This is comparable to "social" games.
Would you have even started watching the movie if you knew that you would have to pay to continue watching. Now that you have started, you have to finish - we have all had this feeling. But think about how your initial expectations were based on a lie. And think about whether or not you would have even started if you knew you would eventually have to pay to finish. Maybe you would have just watched a different movie that was sold at full price.
They are trying to get you attached to the story through a lie. So that they can jack up the price of their product later on.
Social games allow you to play their game for free initially. They don't really tell you how much it will cost upfront to keep playing. Once you are into the game, you want to keep playing. Then they can jack up the price.
This is actually very similar to Facebook itself. When Facebook started it was a completely advertisement free product. There was an implicit expectation that it would stay that way. Now that everyone is settled and using it, they can jack up their prices(by adding advertisements and spam).
This is actually also very similar to banks and credit cards. Once you start using a credit card or a bank, you don't want to switch over to another card or bank every time they jack up the rates. This happened recently with Bank of America when they jacked up debit card fees. Fortunately, people seem to have been good consumers and just today JP Morgan Chase surpassed Bank of America as the larget U.S. bank.(I am actually not sure this is related but it is certainly concidental.)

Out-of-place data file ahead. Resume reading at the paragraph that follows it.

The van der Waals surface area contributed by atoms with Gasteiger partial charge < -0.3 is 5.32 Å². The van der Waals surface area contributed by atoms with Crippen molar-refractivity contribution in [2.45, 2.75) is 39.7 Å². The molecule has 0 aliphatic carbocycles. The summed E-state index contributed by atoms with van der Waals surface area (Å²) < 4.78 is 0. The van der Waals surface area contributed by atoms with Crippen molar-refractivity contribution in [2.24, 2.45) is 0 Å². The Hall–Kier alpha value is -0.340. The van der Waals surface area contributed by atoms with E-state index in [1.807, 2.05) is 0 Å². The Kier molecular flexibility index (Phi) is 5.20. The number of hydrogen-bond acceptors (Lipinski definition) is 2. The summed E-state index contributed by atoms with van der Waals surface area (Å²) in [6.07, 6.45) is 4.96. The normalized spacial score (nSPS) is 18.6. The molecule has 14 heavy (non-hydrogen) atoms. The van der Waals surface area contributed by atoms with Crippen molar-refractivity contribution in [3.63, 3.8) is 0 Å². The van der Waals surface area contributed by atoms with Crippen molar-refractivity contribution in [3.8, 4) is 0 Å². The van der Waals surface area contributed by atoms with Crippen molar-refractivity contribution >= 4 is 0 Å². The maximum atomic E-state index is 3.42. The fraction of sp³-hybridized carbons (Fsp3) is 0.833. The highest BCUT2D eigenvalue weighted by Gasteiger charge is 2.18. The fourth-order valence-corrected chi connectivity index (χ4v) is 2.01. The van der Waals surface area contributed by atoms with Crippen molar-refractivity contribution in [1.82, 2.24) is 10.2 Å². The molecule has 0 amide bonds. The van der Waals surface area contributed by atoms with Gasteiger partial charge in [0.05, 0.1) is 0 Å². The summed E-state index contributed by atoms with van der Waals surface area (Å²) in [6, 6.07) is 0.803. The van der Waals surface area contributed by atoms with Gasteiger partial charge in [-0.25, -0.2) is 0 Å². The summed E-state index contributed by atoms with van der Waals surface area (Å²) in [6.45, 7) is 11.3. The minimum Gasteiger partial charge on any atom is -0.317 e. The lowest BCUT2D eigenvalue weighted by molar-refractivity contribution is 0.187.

This is not a moral discussion. I am not asking you to boycott social games. I am NOT advocating a government program to round up "social" games developers and put them into camps or farms that we will ironically call farm-villes. I am just trying to explain to you one example of how we can be smarter consumers, which is good for everyone. Because if we are collectively better consumers, businesses will eventually get tired and realize they should stop trying to screw us as much. And if we don't pay as much attention to exploitive marketing, companies will use that money to create better products, instead of using it to create prettier looking advertisements. At least it will force them to be a little more creative in the ways that they try to screw us.
What we really need are companies to be required to state whether or not their game is actually free. If they say it is a free trial it should be a free trial. They should not be able to list their games in the free category on any platform. That is false advertising. They should not be allowed to put their games in the free category or call their games free if unlimited playtime requires the payment of more money. That is not free. That is an old 80’s arcade machine that says it costs 50 cents to play, but when you get to the point where you have to put in more money they jack it up to a dollar.
Really this discussion is completely about false and/or misleading advertising.
In conclusion, businesses are finding new and creative ways to screw us. We have to be ever more vigilant in our struggles to make our way through the labyrinth.
And in conclusion, at least make "social" games companies give you a whole game. Not half a game. Half a game is even worse than no game at all. It is a complete waste of our time. And time is money.
(and yes that was my attempt at having a good and memorable conclusion - thank you 5th grade english class.)